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J Vasc Surg. 1993 Oct;18(4):596-605; discussion 606-8.

Deep venous insufficiency: the relationship between lysis and subsequent reflux.

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Department of Surgery, University of Washington School of Medicine, Seattle 98119.



Although venous valvular insufficiency is well recognized as the most important etiologic mechanism in the development of the postthrombotic syndrome, the factors contributing to valve incompetence after deep venous thrombosis remain obscure.


To establish the relationship between recanalization and valve competence, 113 patients with acute deep venous thrombosis were studied with serial duplex ultrasonography.


Median lysis times for segments developing reflux (214 to 474 days) were 2.3 to 7.3 times longer than for corresponding segments not developing reflux (65 to 130 days) for all except the posterior tibial vein. In the posterior tibial vein, median lysis times for those with and without reflux were nearly identical (72 vs 80 days). The median time to onset of reflux was significantly less than the median lysis time in the mid and distal superficial femoral veins and was simultaneous with recanalization in all other segments.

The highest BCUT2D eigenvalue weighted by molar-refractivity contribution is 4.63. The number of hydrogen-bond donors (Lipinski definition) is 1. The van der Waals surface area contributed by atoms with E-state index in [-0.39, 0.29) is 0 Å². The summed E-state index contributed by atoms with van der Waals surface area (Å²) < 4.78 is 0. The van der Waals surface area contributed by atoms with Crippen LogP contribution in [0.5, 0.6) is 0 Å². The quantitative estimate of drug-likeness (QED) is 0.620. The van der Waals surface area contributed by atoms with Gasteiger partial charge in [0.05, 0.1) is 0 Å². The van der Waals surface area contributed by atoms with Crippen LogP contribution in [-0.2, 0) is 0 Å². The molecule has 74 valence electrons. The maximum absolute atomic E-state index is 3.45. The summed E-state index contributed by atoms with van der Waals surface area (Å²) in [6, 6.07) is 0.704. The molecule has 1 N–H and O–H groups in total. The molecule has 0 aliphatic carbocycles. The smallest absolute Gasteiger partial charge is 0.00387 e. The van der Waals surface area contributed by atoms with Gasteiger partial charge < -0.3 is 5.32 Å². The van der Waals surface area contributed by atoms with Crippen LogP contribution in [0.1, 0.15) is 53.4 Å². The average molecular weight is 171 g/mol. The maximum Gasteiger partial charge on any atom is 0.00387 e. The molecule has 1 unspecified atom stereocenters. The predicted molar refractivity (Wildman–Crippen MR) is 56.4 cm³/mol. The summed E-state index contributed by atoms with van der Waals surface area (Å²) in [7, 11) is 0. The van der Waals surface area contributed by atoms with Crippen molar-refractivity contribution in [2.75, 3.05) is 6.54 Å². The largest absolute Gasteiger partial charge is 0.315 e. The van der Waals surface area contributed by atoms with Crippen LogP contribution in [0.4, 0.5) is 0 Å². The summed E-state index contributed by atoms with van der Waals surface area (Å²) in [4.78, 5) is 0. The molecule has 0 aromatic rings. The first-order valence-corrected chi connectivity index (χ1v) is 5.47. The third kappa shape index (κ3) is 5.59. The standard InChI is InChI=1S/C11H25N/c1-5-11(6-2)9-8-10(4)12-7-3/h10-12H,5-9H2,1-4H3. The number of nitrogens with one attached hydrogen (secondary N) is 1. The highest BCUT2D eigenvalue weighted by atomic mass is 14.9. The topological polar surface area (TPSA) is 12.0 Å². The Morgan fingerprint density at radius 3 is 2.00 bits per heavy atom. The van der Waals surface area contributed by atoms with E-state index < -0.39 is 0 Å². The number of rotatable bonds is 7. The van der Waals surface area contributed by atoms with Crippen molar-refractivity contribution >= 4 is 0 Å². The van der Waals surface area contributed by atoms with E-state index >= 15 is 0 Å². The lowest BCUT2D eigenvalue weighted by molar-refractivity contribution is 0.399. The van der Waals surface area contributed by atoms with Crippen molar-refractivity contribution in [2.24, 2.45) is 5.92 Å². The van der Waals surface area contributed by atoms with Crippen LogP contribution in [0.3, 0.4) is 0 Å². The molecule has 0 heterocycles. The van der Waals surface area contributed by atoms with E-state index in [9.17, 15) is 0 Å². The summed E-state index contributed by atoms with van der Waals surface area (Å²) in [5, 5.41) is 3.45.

Early recanalization is important in preserving valve integrity for all but the posterior tibial segment. However, the small number of patients with reflux despite early lysis (< 1 month) or without reflux despite relatively late lysis (> 9 to 12 months) suggests that other factors may also contribute to the development of valvular incompetence. These factors may be particularly important in the posterior tibial vein, in which lysis time has little relationship to the ultimate development of reflux.

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